These high temperatures and lack of rain lead to a deficit in the early fall. Rain deficits around 15-20 inches were found over parts of the Commonwealth. The United States Drought Monitor rated most of Kentucky in extreme conditions. A federal disaster declaration was granted for the state of Kentucky where farmers were hit hard by the drought. All types of crops were affected from hay to corn to soybeans.

Photo by: Jordan Wirth



5.  1954 Extreme Drought
rainfall deficit graph
The drought in 1954 is by far one of the worst droughts for Kentucky. The Central Region, Bluegrass, and Western Region of Kentucky were in the extreme drought category throughout the whole year while the Eastern Region reached severe category.

The graph above shows the PDSI (Palmer Drought Severity Index) for the Central Region of Kentucky. If the index is at 0 then the precipitation is normal for that month. At -2 that is a moderate drought, -3 is severe drought, and -4 is extreme drought.

In 1954 most of the Central Region was in extreme drought starting in January and continuing through October. In July, the Central Region only received 23.03 inches of rain where the average is 30.82, this producing a 7.79 deficit. By the end of 1954, the total rainfall was 40.97, a 7.72 deficit.



6. The 57 Day Drought
 high temperature graph

71.9 degrees was the average daily high during the heat wave, and the warmest March on record was recorded in Bowling Green.

The warm trend continued into May with temperatures above normal and several days were above 90 degrees. In June the average daily temperature was 94 degrees with several days 5 to 10 degrees above normal.

July had the worst of the weather with the average daily high up to 97 degrees and the temperature rising to 90 or above every day within the month. Ten of the days had temperatures of 100 degrees or above. After 57 days of consecutive drought like weather, the streak stopped when temperatures reached 88 degrees on August 7th.

In Bowling Green, heat indices were well into the 100s almost every day, from the 30th of June to the 2nd of August, with daily high temperatures above 90 degrees for nearly one-third of the year.



7.  1991 Drought
 '91 drought graph
  The 1991 Heat Wave was just as impressive as the 1990 but the only difference and the reason why 1991 made our top ten list is the fact that a drought was associated with it. The spring rainfall produced 11.42 inches which was only a deficit of 1.34 inches. But as summer approached, very little rain fell, with June through August only producing 7.57 inches of rain where the average should be 11.06 inches. This produced a deficit of 3.49 inches. When autumn approached the rain deficit  continued with only 6.92 inches falling, increasing the deficit to 7.01 inches overall.

The temperatures with the 1991 heat wave made the record books with 1991 both the 3rd warmest year (59.7 degrees Fahrenheit) and the 3rd warmest summer (Jun-Aug) with an average of 79.6 degrees. It is also the 2nd warmest spring (Mar-May) on record with an average of 60.9 degrees.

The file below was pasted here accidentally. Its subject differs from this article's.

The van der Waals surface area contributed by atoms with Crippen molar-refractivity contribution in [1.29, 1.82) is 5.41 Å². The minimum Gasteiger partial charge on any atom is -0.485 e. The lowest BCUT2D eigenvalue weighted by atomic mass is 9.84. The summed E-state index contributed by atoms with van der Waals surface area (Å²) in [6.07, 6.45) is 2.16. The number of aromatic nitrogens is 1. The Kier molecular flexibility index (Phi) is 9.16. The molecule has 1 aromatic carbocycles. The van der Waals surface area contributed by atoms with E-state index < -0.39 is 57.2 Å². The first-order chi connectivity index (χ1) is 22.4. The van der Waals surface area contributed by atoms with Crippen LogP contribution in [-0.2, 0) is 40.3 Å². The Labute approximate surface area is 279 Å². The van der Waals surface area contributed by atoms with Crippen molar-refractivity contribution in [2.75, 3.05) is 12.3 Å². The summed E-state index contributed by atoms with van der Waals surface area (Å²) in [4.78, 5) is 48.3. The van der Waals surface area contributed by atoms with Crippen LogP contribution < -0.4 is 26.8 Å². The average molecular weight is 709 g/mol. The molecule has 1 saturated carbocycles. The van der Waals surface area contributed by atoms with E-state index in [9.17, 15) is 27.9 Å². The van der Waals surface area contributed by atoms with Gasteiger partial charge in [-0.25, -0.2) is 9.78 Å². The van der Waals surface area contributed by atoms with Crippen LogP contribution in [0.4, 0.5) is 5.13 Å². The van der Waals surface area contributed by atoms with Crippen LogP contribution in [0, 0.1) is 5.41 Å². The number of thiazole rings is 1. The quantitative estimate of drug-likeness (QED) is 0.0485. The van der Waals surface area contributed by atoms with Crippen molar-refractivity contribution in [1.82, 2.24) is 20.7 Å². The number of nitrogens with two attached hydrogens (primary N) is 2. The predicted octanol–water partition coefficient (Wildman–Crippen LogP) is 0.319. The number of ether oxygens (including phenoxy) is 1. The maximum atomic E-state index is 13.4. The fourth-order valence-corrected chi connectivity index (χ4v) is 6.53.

8.  Water Shortage and Drought

Low Lake Cumberland

Lake Cumberland at low water level

1983 was known as the second worst drought to hit during the 20th Century. It was so dry that many trees and shrubs were forced into dormancy as well as many towns having water shortages. In Louisville alone, the July precipitation was only 0.99 inches which is well under the average of 4.30 inches. In August they received 2.39 inches of rain but that was still 1.02 under the average. Even in September there was a shortage of rainfall with Louisville only receiving 1.13 inches where the average is 3.05 inches. It wasn’t until October when the rain came. 6.47 inches of rain fell which is well above the average of 2.79 inches.

Besides having a lack of precipitation the temperatures where extremely warm. The average temperature for the summer (June-August) was 78.7 degrees Fahrenheit. August of 1983 ranked as the 6th warmest August with an average of 81.7 degrees. Most of July and most of August were over 90 degrees with July having 23 days and August having 27 days.

Photo by: John Beagle



9.  A Peak Heat in August
August 1900
 August calendar
1900 was a very warm year; in fact it is the 15th warmest year on record for Kentucky, as well as the 4th warmest fall. In July, the normal average monthly temperature is 78 degrees Fahrenheit, but in 1900 the average was 88.5 degrees. In August, the normal average is 77 degrees yet in 1900 the average was 82.5. Lastly, in September, the normal average is 70 degrees but the average that year was 75.4 in 1900.

At Louisville August 1900 has the most number of 90 degree days or higher than any other August on record. It has 29 days resulting in a max average of 93.6 degrees. As you can see with the calendar above, most days surpassed the normal average temperature per day which ranges 87-84 degrees. These 29 days and high average places August 1900 has the 3rd warmest August on record with only 2007 and 1936 ahead of it.



10.  A Warm Streak in June

June temperatures

The 1952 heat wave lacked the intensity of other heat waves but it did have duration. According to the Kentucky Division of Forestry, numerous acres burned in 1952 due to the lack of precipitation. In Louisville alone, there was not a single day below the average temperature. According to the graph above June reached over 100 degrees two times and over 90 degrees twenty-one times. June of 1952 is the warmest June on record for Louisville.

In July 1952, the PDSI (Palmer Drought Severity Index) reached moderate levels. The drought was the beginning of the 1952-1955 extreme drought.

Created by: Stephanie Dunten & Tom Reaugh